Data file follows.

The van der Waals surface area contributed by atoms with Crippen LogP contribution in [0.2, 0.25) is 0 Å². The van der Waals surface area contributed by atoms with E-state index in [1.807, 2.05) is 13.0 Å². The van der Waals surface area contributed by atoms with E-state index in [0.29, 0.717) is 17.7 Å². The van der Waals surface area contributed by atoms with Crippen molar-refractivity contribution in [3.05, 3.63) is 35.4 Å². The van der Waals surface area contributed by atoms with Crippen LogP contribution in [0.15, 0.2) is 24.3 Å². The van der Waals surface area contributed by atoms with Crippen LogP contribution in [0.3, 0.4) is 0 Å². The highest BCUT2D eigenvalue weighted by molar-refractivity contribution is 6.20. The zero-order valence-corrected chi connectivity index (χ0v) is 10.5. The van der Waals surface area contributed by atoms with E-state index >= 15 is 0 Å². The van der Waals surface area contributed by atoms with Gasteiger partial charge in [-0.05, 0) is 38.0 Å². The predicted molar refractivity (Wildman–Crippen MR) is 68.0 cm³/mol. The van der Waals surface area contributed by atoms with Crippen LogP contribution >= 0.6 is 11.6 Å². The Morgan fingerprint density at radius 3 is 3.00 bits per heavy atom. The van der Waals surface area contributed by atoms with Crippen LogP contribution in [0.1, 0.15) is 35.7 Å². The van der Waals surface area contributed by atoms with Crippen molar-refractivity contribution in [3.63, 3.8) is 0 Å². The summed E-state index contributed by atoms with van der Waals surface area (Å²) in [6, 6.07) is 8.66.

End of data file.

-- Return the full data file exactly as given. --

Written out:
The van der Waals surface area contributed by atoms with Crippen LogP contribution in [0.2, 0.25) is 0 Å². The van der Waals surface area contributed by atoms with E-state index in [1.807, 2.05) is 13.0 Å². The van der Waals surface area contributed by atoms with E-state index in [0.29, 0.717) is 17.7 Å². The van der Waals surface area contributed by atoms with Crippen molar-refractivity contribution in [3.05, 3.63) is 35.4 Å². The van der Waals surface area contributed by atoms with Crippen LogP contribution in [0.15, 0.2) is 24.3 Å². The van der Waals surface area contributed by atoms with Crippen LogP contribution in [0.3, 0.4) is 0 Å². The highest BCUT2D eigenvalue weighted by molar-refractivity contribution is 6.20. The zero-order valence-corrected chi connectivity index (χ0v) is 10.5. The van der Waals surface area contributed by atoms with E-state index >= 15 is 0 Å². The van der Waals surface area contributed by atoms with Gasteiger partial charge in [-0.05, 0) is 38.0 Å². The predicted molar refractivity (Wildman–Crippen MR) is 68.0 cm³/mol. The van der Waals surface area contributed by atoms with Crippen LogP contribution >= 0.6 is 11.6 Å². The Morgan fingerprint density at radius 3 is 3.00 bits per heavy atom. The van der Waals surface area contributed by atoms with Crippen LogP contribution in [0.1, 0.15) is 35.7 Å². The van der Waals surface area contributed by atoms with Crippen molar-refractivity contribution in [3.63, 3.8) is 0 Å². The summed E-state index contributed by atoms with van der Waals surface area (Å²) in [6, 6.07) is 8.66.